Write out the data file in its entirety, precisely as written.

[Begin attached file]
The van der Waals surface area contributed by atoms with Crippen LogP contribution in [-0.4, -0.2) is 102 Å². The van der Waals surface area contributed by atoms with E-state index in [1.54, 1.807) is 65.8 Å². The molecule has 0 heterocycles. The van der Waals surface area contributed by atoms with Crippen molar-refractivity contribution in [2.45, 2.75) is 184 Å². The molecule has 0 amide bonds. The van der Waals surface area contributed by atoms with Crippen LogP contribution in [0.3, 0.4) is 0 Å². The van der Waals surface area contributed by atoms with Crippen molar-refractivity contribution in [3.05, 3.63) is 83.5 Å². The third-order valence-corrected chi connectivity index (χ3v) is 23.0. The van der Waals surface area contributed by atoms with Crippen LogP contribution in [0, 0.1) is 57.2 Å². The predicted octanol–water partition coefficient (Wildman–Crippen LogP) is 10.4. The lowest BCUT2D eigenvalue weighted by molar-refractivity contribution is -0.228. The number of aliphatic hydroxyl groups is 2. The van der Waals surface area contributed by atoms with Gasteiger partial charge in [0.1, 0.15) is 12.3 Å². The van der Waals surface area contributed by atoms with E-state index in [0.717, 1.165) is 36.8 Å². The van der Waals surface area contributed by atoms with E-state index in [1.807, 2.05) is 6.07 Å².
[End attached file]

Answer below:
The van der Waals surface area contributed by atoms with Crippen LogP contribution in [-0.4, -0.2) is 102 Å². The van der Waals surface area contributed by atoms with E-state index in [1.54, 1.807) is 65.8 Å². The molecule has 0 heterocycles. The van der Waals surface area contributed by atoms with Crippen molar-refractivity contribution in [2.45, 2.75) is 184 Å². The molecule has 0 amide bonds. The van der Waals surface area contributed by atoms with Crippen LogP contribution in [0.3, 0.4) is 0 Å². The van der Waals surface area contributed by atoms with Crippen molar-refractivity contribution in [3.05, 3.63) is 83.5 Å². The third-order valence-corrected chi connectivity index (χ3v) is 23.0. The van der Waals surface area contributed by atoms with Crippen LogP contribution in [0, 0.1) is 57.2 Å². The predicted octanol–water partition coefficient (Wildman–Crippen LogP) is 10.4. The lowest BCUT2D eigenvalue weighted by molar-refractivity contribution is -0.228. The number of aliphatic hydroxyl groups is 2. The van der Waals surface area contributed by atoms with Gasteiger partial charge in [0.1, 0.15) is 12.3 Å². The van der Waals surface area contributed by atoms with E-state index in [0.717, 1.165) is 36.8 Å². The van der Waals surface area contributed by atoms with E-state index in [1.807, 2.05) is 6.07 Å².